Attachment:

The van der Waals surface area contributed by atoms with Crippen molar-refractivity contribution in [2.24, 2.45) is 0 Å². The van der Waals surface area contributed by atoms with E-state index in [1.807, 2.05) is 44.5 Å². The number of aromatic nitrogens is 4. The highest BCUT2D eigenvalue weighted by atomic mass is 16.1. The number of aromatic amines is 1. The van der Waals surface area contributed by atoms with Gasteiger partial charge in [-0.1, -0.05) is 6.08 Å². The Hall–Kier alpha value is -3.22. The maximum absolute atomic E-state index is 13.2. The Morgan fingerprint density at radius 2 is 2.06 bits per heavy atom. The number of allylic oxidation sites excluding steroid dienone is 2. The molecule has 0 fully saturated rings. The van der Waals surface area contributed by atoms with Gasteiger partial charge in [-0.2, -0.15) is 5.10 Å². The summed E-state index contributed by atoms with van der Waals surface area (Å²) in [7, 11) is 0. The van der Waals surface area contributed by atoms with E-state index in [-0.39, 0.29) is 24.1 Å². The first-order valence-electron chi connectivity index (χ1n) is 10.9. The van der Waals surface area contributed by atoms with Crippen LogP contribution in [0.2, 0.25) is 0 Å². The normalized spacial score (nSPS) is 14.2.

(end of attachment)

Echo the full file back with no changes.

The van der Waals surface area contributed by atoms with Crippen molar-refractivity contribution in [2.24, 2.45) is 0 Å². The van der Waals surface area contributed by atoms with E-state index in [1.807, 2.05) is 44.5 Å². The number of aromatic nitrogens is 4. The highest BCUT2D eigenvalue weighted by atomic mass is 16.1. The number of aromatic amines is 1. The van der Waals surface area contributed by atoms with Gasteiger partial charge in [-0.1, -0.05) is 6.08 Å². The Hall–Kier alpha value is -3.22. The maximum absolute atomic E-state index is 13.2. The Morgan fingerprint density at radius 2 is 2.06 bits per heavy atom. The number of allylic oxidation sites excluding steroid dienone is 2. The molecule has 0 fully saturated rings. The van der Waals surface area contributed by atoms with Gasteiger partial charge in [-0.2, -0.15) is 5.10 Å². The summed E-state index contributed by atoms with van der Waals surface area (Å²) in [7, 11) is 0. The van der Waals surface area contributed by atoms with E-state index in [-0.39, 0.29) is 24.1 Å². The first-order valence-electron chi connectivity index (χ1n) is 10.9. The van der Waals surface area contributed by atoms with Crippen LogP contribution in [0.2, 0.25) is 0 Å². The normalized spacial score (nSPS) is 14.2.